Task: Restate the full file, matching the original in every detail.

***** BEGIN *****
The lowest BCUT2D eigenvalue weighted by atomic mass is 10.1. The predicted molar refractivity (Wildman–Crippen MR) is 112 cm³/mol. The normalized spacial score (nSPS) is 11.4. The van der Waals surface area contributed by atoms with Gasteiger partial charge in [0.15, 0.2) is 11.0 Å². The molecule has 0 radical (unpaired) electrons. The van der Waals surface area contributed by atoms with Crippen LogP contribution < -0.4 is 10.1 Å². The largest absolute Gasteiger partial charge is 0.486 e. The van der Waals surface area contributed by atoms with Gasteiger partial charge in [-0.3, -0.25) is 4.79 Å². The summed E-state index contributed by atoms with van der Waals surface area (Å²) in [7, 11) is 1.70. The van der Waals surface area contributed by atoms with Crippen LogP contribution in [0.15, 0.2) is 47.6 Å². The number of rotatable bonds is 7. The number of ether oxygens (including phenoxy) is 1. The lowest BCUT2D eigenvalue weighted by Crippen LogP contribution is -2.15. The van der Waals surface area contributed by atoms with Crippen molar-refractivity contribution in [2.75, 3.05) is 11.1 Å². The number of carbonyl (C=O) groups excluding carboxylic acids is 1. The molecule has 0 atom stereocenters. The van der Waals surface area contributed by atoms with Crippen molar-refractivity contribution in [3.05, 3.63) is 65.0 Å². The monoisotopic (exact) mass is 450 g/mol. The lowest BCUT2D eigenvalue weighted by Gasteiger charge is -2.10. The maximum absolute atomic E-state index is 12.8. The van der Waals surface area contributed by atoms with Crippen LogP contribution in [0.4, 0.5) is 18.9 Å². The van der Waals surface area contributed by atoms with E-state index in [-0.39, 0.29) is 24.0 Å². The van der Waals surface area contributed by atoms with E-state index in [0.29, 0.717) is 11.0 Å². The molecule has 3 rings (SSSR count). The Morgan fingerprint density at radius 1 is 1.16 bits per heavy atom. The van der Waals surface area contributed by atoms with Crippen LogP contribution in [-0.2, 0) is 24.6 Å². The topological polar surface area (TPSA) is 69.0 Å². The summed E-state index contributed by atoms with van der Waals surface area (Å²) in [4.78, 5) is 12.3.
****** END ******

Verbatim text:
The lowest BCUT2D eigenvalue weighted by atomic mass is 10.1. The predicted molar refractivity (Wildman–Crippen MR) is 112 cm³/mol. The normalized spacial score (nSPS) is 11.4. The van der Waals surface area contributed by atoms with Gasteiger partial charge in [0.15, 0.2) is 11.0 Å². The molecule has 0 radical (unpaired) electrons. The van der Waals surface area contributed by atoms with Crippen LogP contribution < -0.4 is 10.1 Å². The largest absolute Gasteiger partial charge is 0.486 e. The van der Waals surface area contributed by atoms with Gasteiger partial charge in [-0.3, -0.25) is 4.79 Å². The summed E-state index contributed by atoms with van der Waals surface area (Å²) in [7, 11) is 1.70. The van der Waals surface area contributed by atoms with Crippen LogP contribution in [0.15, 0.2) is 47.6 Å². The number of rotatable bonds is 7. The number of ether oxygens (including phenoxy) is 1. The lowest BCUT2D eigenvalue weighted by Crippen LogP contribution is -2.15. The van der Waals surface area contributed by atoms with Crippen molar-refractivity contribution in [2.75, 3.05) is 11.1 Å². The number of carbonyl (C=O) groups excluding carboxylic acids is 1. The molecule has 0 atom stereocenters. The van der Waals surface area contributed by atoms with Crippen molar-refractivity contribution in [3.05, 3.63) is 65.0 Å². The monoisotopic (exact) mass is 450 g/mol. The lowest BCUT2D eigenvalue weighted by Gasteiger charge is -2.10. The maximum absolute atomic E-state index is 12.8. The van der Waals surface area contributed by atoms with Crippen LogP contribution in [0.4, 0.5) is 18.9 Å². The van der Waals surface area contributed by atoms with E-state index in [-0.39, 0.29) is 24.0 Å². The van der Waals surface area contributed by atoms with E-state index in [0.29, 0.717) is 11.0 Å². The molecule has 3 rings (SSSR count). The Morgan fingerprint density at radius 1 is 1.16 bits per heavy atom. The van der Waals surface area contributed by atoms with Crippen LogP contribution in [-0.2, 0) is 24.6 Å². The topological polar surface area (TPSA) is 69.0 Å². The summed E-state index contributed by atoms with van der Waals surface area (Å²) in [4.78, 5) is 12.3.